January 1, 2012

31.12.11

DNA


Provocative dress invites rape, says AP police chief

In a mind-your-attire-like statement, the police chief of Andhra Pradesh has attributed the increase in crime against women to the dress they wear.

Claiming that the modern women are more vulnerable to rape, AP’s director general of police V Dinesh Reddy said provocative dress of women was one of the reasons for the incidence of rape, and police have no control over that.

Reddy was responding to a set of queries raised by the media on the rise in number of rape cases in the state during 2011.

Andhra Pradesh reported 1,291 rape cases till November this year against1,228 during the corresponding period last year and 1,147 in 2009.

Reddy also referred to his experience in his own village in coastal Nellore district where, he said, women wore dresses that covered their entire body.

“Now, wealth has increased, corporate styles have seeped into the villages bringing in liquor and other cosmopolitan cultures. These modern women are more vulnerable to rapes,” he said.

According to him, the police have little role to play in the unfolding of unfortunate events when the women wear provocative dresses.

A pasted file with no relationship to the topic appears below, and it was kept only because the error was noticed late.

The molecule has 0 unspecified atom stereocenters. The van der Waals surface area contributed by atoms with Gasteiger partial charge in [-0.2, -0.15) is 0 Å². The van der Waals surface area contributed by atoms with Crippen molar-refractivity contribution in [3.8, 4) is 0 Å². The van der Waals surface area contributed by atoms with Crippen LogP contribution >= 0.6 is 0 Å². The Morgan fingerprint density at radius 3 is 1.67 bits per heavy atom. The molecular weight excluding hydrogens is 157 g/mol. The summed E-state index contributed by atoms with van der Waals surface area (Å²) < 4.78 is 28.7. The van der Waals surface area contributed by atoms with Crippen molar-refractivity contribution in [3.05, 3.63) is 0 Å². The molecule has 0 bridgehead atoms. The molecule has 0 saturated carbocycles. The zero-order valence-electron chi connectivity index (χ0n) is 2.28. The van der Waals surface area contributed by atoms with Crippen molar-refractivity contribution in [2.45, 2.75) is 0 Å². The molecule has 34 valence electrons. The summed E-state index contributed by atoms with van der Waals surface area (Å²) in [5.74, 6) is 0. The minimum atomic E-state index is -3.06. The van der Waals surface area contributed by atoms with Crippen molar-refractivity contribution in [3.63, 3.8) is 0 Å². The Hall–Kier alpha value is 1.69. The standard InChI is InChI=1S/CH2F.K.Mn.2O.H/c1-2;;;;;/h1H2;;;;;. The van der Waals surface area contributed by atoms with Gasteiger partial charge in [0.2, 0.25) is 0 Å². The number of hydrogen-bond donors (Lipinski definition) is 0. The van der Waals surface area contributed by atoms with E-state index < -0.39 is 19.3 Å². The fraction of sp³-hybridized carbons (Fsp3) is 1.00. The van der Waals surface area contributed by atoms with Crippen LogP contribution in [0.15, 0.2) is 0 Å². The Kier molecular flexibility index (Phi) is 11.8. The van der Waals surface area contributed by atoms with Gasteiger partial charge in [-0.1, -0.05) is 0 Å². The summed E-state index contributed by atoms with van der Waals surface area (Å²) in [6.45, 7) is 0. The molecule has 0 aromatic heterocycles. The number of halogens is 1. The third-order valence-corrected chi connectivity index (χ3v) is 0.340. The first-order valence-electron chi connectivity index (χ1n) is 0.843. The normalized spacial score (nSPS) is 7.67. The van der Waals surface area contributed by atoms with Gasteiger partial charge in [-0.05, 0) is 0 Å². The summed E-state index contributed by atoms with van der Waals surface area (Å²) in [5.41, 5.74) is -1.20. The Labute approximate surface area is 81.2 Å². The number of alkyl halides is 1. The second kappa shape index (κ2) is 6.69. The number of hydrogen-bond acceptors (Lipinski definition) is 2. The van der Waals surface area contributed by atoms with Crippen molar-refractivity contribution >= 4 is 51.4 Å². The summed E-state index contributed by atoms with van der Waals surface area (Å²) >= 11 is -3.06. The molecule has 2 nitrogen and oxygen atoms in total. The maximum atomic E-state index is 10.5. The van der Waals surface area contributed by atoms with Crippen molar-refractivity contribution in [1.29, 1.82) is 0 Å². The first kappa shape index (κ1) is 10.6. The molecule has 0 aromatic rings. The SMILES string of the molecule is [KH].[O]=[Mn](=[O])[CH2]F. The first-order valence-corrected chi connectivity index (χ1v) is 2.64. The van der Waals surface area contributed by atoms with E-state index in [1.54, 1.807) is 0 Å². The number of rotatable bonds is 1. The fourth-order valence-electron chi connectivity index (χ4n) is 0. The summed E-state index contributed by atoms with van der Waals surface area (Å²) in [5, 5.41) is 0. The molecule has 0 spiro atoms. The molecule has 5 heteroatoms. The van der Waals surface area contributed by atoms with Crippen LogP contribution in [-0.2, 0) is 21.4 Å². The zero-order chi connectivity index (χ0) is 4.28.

The number of rapes and murders in Andhra Pradesh rose significantly during 2011. There were about 2,522 murders reported till November 2011 as against 2,465 in 2010 and 2,381 in 2009.

While addressing both the issues together, Reddy said two major crimes were linked to social factors and the police were not to blame.

When questioned what solution he would suggest to bring down the incidence of rapes, Reddy said, “We will cross the bridge when we reach there.”

The DGP’s comments kicked up a row in the statewith women’s groups condemning the way the police chief was trying to wash his hands off.

In Delhi, Union home minister PChidambaram dismissed Reddy’s assertion, stating people were entitled to dress the way he or she feels and there can be no moral policing on choice of clothes.

“I strongly disagree with that statement. Everyone is entitled to dress the way he or she pleases as long as he or she has regards to the occasion, the place and the context. Obviously, you don’t wear a whole lot of clothes to play football or tennis and you don’t wear swimwear and go to a cocktail party,” Chidambaram said. The home minister said there cannot be any kind of moral policing and “certainly not by a DGP”.

With the comments all set to snowball, the DGP’s office swung into action by way of sending a clarification which, however, did not deny what the DGP had said.

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